Tagged: grading



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Are You a Tough Grader or a ‘Tough Grader?’

The caricature of the tough grader is familiar to most; the teacher who only doles out As or top marks to the truly elite performances. They often begin grading a stack of papers with the idea of holding back the As early on, in case someone deeper in the stack produced a truly exceptional paper.  

Often, this caricature has a sense of pride about the competitive nature of grades, whether that competitive culture was inadvertently or intentionally created. Read more


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Implementing Changes in Grading Practices & Policies

This is the fourth and final entry of four blog posts about facilitating healthy grading conversations in schools. The first three posts (read posts one, two, and three here) outline a tremendous amount of work that may span a few years’ worth of preparation before implementing changes in grading practices.  

It’s a common mistake to assume that implementation simply involves pulling the lever while saying “ready, set, go!” Even after a solid foundation of establishing coherence, clarity, and readiness has been built, much care and attention must be given to the implementation phase.  The Guiding Coalition is active through the entire implementation phase. Members of the team help to facilitate conversations and consensus processes. They also engage in enacting staff decisions and monitoring the effectiveness of their efforts. The implementation phase offers the formal launch to a public process that is rife with opportunities for things to go askance. During the implementation phase, the Guiding Coalition is still actively pursuing evidence of effectiveness and troubleshooting concerns along the way.

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Investigating Grading Conversations

Note: This entry is the first in a four-part series by Cassandra Erkens.

School improvement conversations fail when everyone walks away frustrated, the public angrily engages, and all change efforts within the initiative are abandoned. Sadly, many grading conversations fall into that failing category. In fact, the mere worry that things might go badly prohibits some very smart educational leaders from ever launching the grading conversation.

Conversations about grading can prove challenging. They are fraught with ingrained expectations, past practices, emotions, and opinions. But just because they’re hard conversations, doesn’t mean they should be avoided. Sometimes, those are the most important conversations to have. Indeed, generating clarity and consistency in policy and practice across a school building or district—especially on something as significant as grading—is crucial work.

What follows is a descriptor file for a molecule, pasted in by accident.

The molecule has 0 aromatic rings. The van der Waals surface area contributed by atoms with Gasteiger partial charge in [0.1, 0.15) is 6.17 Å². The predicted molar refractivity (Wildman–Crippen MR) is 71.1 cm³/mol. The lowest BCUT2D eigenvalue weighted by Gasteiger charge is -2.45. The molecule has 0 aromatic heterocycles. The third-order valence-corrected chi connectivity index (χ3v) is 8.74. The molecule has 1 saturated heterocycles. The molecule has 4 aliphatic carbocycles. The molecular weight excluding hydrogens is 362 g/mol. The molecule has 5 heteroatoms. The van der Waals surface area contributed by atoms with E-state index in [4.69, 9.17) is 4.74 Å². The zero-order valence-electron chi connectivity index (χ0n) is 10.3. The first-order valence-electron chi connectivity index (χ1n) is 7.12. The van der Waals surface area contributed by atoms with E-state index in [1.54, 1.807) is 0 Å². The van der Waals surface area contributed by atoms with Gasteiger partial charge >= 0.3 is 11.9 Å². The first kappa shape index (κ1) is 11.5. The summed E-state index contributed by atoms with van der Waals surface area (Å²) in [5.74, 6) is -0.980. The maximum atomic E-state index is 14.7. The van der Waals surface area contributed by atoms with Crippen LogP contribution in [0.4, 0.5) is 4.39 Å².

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What role does homework play in the world of grading and reporting?

I often hear teachers say they have been told that homework should not be graded. This message is a source of confusion. 

Somehow, students have interpreted this as “homework doesn’t count, so I don’t really need to put any effort into it.” This is not the message we want to send. Any work given to students should be designed to further their understanding and increase levels of achievement. It is crucial to their success and that message needs to be loud and clear.

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What If Policy Focused on Learning Instead of Grading and Reporting?

Lately I have had cause to review a variety of grading policies from various districts. Clearly, I realize that the focus of a grading policy is obviously grading, but I can’t help but think that they unintentionally take the focus off of learning. Read more



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Standards-Based Grading: A Million Little Things

Currently, one of my favorite television shows is A Million Little Things on ABC. It’s a show about a group of adult friends who, under unexpected circumstances, come together to support each other through an incredibly difficult time; the range of experiences is intense and the solutions often layered and complicated by their own personal stories. That said, the premise of the show (for this conversation) is not as relevant as the show’s tagline. Read more


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Group by Need, Not by Number

Let us talk about shopping for shoes. I am not one of those people who meanders through shoe stores, struggling to narrow down my choices (no judgment for those who do—that is just not me). Rather, I am a very pragmatic shoe purchaser. I have specific kinds of shoes I favor, and I am clear about my shoes size. So when I head into a store, I get what I need and get out. Read more


Beware Normative Tendencies in the Classroom

Ask any group of teachers if they grade on the curve and you will receive an almost universal, resounding no! Now, I believe teachers when they say they don’t grade on the curve; however, what has become apparent in recent years is that shedding some of our traditional habits—our normative grading tendencies—is easier said than done. Even those who have moved to a more standards-based approach to grading can, if not mindful, fall back into habits misaligned with a modern assessment system. Read more